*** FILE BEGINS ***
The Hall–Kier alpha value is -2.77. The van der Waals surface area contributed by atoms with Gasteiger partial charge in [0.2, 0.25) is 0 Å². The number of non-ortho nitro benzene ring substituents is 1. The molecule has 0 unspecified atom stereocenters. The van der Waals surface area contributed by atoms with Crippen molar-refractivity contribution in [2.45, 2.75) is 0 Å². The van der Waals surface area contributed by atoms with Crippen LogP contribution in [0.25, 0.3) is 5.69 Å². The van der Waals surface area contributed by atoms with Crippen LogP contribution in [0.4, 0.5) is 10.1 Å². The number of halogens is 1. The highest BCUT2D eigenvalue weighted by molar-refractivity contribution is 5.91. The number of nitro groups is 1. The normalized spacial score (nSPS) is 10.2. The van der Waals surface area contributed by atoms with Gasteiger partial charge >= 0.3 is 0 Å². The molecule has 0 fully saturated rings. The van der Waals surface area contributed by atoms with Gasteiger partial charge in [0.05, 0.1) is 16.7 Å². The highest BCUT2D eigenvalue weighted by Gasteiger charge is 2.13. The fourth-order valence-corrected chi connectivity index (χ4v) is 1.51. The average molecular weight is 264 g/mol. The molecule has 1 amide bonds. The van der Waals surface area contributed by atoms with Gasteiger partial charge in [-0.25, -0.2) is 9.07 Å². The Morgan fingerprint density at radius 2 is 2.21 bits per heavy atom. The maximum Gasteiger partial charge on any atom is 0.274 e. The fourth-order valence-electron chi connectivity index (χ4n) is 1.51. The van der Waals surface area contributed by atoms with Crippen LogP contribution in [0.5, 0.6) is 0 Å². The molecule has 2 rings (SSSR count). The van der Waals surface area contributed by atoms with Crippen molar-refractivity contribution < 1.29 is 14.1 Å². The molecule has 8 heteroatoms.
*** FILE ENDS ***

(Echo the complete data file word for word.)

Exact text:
The Hall–Kier alpha value is -2.77. The van der Waals surface area contributed by atoms with Gasteiger partial charge in [0.2, 0.25) is 0 Å². The number of non-ortho nitro benzene ring substituents is 1. The molecule has 0 unspecified atom stereocenters. The van der Waals surface area contributed by atoms with Crippen molar-refractivity contribution in [2.45, 2.75) is 0 Å². The van der Waals surface area contributed by atoms with Crippen LogP contribution in [0.25, 0.3) is 5.69 Å². The van der Waals surface area contributed by atoms with Crippen LogP contribution in [0.4, 0.5) is 10.1 Å². The number of halogens is 1. The highest BCUT2D eigenvalue weighted by molar-refractivity contribution is 5.91. The number of nitro groups is 1. The normalized spacial score (nSPS) is 10.2. The van der Waals surface area contributed by atoms with Gasteiger partial charge >= 0.3 is 0 Å². The molecule has 0 fully saturated rings. The van der Waals surface area contributed by atoms with Gasteiger partial charge in [0.05, 0.1) is 16.7 Å². The highest BCUT2D eigenvalue weighted by Gasteiger charge is 2.13. The fourth-order valence-corrected chi connectivity index (χ4v) is 1.51. The average molecular weight is 264 g/mol. The molecule has 1 amide bonds. The van der Waals surface area contributed by atoms with Gasteiger partial charge in [-0.25, -0.2) is 9.07 Å². The Morgan fingerprint density at radius 2 is 2.21 bits per heavy atom. The maximum Gasteiger partial charge on any atom is 0.274 e. The fourth-order valence-electron chi connectivity index (χ4n) is 1.51. The van der Waals surface area contributed by atoms with Crippen LogP contribution in [0.5, 0.6) is 0 Å². The molecule has 2 rings (SSSR count). The van der Waals surface area contributed by atoms with Crippen molar-refractivity contribution < 1.29 is 14.1 Å². The molecule has 8 heteroatoms.